Cross-country runners are connoisseurs of adversity. They trade tales of hills and rocks and mud the way soldiers swap battle stories. And so Pat Porter sounded positively gleeful last Friday as he listed the hazards he would be facing when he sought a record eighth straight U.S. cross-country title in San Francisco's Golden Gate Park the following day. "This course has got everything," Porter said. "Sand, roots, acorns, steep uphills, steep downhills, plus places where you have to run fast."
As it turned out, Porter was able to add wind and rain to this masochist's wish list. On Saturday an ugly storm blew in from the northwest. The wind tore at the tops of the cypress and eucalyptus trees that lined the course, and rain pelted the runners in pitiless gray sheets, leaving ankle-deep mud puddles all over the course. Runners dragged home in the early races spattered and spent, looking as if Jackson Pollock had used them for target practice. Moments after winning the women's championship, a bedraggled Lynn Jennings, 29, gave Porter, 30, what sounded like sensible advice. "It's tough out there," she told him. "So don't go out too fast."
"That's when I thought maybe I would go out hard," said Porter later. "You can crush a lot of people that way, on a day like this. You crush their spirit and their will."
Indeed, Porter is something of an expert in the fine art of crushing people. Last year, in Raleigh, N.C., he claimed his seventh consecutive title. That tied him with Don Lash, who won seven straight while competing for Indiana University and the Indiana State Police Athletic Association from 1934 to 1940. Each year another challenger shows up and each year Porter matter-of-factly runs him into the ground. Among those he has defeated in this event are former world cross-country champions Craig Virgin and John Treacy; Steve Jones, former holder of the world marathon best; Alberto Salazar, holder of the U.S. marathon best; and Bruce Bickford, the top-ranked 10,000-meter runner in the world in 1985. Porter's average margin of victory has been 12 seconds, but more revealing is the fact that he has not once trailed after passing the 2�-mile mark. His strategy is simple but effective: He sprints until he opens a gap of, say, 80 or 100 yards on his gasping pursuers, then he dares them to close it.
That has also been Jennings' strategy in winning her last two titles, and for half a mile of the women's 3.7-mile (6,000-meter) race, it looked as if she was going to do it again. But just before the mile mark, which Jennings passed in 5:13, a time that spoke eloquently of the miserable conditions she faced, a runner attached herself to Jennings' shoulder and steadfastly refused to be shaken. Jennings did not recognize the challenger but surmised correctly that she was 25-year-old Elaine Van Blunk of West Deptford, N.J., who recently surprised the running world with a 31:15 for a road 10,000. "It was nice to have someone to run with," Jennings said after the race, with a shrug.
The competition never looked quite as relaxed as Jennings made it sound. She took the lead at the top of the final hill, only to have Van Blunk snatch it back as they swept down onto the park's huge Polo Field. But Jennings' move, when it came, was unanswerable. She opened up 30 yards in the last 150, finishing five seconds in front of Van Blunk in 21:11.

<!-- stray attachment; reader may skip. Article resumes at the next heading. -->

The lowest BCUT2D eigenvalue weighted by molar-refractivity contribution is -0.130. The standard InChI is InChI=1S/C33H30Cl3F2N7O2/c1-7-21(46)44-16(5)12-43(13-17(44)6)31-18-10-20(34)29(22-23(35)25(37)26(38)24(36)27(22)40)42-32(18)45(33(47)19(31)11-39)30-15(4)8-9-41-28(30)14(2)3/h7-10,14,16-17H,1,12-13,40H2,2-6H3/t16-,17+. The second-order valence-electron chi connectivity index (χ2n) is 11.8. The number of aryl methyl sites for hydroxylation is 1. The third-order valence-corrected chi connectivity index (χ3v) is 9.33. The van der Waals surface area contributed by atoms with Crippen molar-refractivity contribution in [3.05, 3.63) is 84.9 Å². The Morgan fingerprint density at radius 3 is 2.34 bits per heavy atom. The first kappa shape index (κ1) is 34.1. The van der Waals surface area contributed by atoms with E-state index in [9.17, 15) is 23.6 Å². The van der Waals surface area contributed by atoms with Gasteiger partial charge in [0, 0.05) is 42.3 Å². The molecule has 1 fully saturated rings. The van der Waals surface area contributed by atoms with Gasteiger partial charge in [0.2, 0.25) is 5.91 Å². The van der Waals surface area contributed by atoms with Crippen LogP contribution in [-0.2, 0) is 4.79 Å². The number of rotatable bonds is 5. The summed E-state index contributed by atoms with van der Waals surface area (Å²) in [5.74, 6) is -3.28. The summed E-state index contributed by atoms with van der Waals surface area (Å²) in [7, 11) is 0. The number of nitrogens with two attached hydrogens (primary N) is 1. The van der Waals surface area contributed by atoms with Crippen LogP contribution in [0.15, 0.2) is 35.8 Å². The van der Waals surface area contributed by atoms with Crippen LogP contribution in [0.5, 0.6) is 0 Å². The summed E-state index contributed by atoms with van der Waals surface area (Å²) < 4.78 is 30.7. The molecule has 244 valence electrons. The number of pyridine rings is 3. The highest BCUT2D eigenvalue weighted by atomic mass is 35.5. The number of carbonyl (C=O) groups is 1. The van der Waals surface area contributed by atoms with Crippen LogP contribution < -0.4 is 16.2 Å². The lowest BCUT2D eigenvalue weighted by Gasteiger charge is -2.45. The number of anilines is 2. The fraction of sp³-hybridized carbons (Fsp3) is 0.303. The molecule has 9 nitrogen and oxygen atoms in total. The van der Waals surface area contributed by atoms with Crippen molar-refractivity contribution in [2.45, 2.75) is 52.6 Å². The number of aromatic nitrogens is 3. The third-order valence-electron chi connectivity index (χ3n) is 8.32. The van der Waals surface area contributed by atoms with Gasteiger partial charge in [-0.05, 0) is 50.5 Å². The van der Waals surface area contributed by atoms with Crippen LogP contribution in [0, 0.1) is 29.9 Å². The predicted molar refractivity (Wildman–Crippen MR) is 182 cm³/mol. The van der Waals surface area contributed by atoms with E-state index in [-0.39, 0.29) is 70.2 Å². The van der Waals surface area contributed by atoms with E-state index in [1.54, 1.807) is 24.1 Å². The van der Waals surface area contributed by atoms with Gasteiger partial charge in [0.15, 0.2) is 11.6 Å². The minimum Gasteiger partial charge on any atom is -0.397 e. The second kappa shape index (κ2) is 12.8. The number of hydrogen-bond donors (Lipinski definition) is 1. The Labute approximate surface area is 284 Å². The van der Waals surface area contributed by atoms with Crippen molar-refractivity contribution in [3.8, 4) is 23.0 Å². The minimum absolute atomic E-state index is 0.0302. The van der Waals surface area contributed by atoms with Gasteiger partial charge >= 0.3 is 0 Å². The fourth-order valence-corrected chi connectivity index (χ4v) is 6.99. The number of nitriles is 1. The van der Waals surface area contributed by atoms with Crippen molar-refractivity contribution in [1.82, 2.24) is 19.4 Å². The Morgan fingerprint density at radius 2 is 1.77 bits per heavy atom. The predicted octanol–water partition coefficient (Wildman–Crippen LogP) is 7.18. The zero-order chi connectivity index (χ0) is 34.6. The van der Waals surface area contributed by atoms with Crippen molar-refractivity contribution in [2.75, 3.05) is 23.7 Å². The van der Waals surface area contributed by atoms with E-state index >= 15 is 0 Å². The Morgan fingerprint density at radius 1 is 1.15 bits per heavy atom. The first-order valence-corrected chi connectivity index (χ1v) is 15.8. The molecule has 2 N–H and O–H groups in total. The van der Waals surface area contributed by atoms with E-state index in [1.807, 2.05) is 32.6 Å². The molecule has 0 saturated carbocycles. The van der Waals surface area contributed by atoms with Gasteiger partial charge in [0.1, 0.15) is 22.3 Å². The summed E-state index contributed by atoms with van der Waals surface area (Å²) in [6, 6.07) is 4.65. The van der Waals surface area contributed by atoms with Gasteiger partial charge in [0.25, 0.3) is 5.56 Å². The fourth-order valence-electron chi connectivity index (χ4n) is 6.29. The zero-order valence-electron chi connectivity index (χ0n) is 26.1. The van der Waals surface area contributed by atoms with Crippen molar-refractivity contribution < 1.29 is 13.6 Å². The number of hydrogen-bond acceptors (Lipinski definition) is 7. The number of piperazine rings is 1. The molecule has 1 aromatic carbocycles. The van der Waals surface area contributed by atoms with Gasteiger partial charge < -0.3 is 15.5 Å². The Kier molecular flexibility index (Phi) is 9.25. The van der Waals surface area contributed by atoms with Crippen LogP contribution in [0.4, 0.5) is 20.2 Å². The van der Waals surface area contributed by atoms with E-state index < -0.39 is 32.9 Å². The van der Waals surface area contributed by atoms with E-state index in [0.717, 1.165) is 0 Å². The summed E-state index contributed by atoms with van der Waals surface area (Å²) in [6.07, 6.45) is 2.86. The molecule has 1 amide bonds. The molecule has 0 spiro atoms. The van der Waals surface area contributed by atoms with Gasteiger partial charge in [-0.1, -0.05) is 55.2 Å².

As for Porter, absolutely no one was surprised when at the gun he sprinted across the Polo Field into the lead, opening up five clear yards as he splashed around its muddy rim. At the one-mile mark of the 6.6-mile (10.6K) race, which he passed in 4:33, Porter had 10 yards on the man from whom he expected the stiffest competition: Norway's John Halvorsen, a 23-year-old senior at the University of Ottawa. At this year's World Cross-Country Championships in Stavanger, Norway, Halvorsen finished 10th, 21 places and 46 seconds ahead of Porter, who says he got a poor start because of an official snafu. In their one meeting this fall, at a 10K road race in September, Halvorsen again beat Porter convincingly. "Right after I crossed the finish line," recalled Porter, "Halvorsen came up to me, looked me in the eye, and said, 'I'm going to run TAC cross-country. I just wanted to let you know.' " Such, Porter has discovered, are the dubious rewards of a winning streak.
But whatever designs Halvorsen may have had, they dissolved in that second mile. Flying down a dirt road gushing with muddy streams, Porter hit the two-mile mark in 9:22, with Halvorsen 11 seconds behind him. Porter's lead swelled to 18 seconds at 3� miles, then grew no more. By that time his leading pursuer was no longer Halvorsen but Tim Hacker, the TAC outdoor 5,000-meter champion, who had started slowly and worked his way through the pack. "Last year I tried to go with him," Hacker would explain. "I paid."
Jeff Atkinson, who won the 1,500 at last summer's Olympic trials, was one of many spectators itching for a real race. "You've got to remember," he said, "Pat's slowed down a lot over the last mile the last few years." Unfortunately for those who would like to see Porter pushed, his opponents have slowed down, too.
It looked, for a time, as though Hacker might catch Porter. At five miles, which Porter hit in 24:33, Hacker had closed the gap to nine seconds. Jubilant cries of "You've got him, Hacker!" rose from the crowd lining the course, but they proved more wishful than prescient. Porter's long, smooth stride never buckled as he reached the finish in 32:08, 11 seconds in front of Hacker. Halvorsen, who spent most of the race paying for the ambitiousness of his first mile, finished sixth, in 32:49. "These are the worst conditions of any of my eight victories," the winner said happily.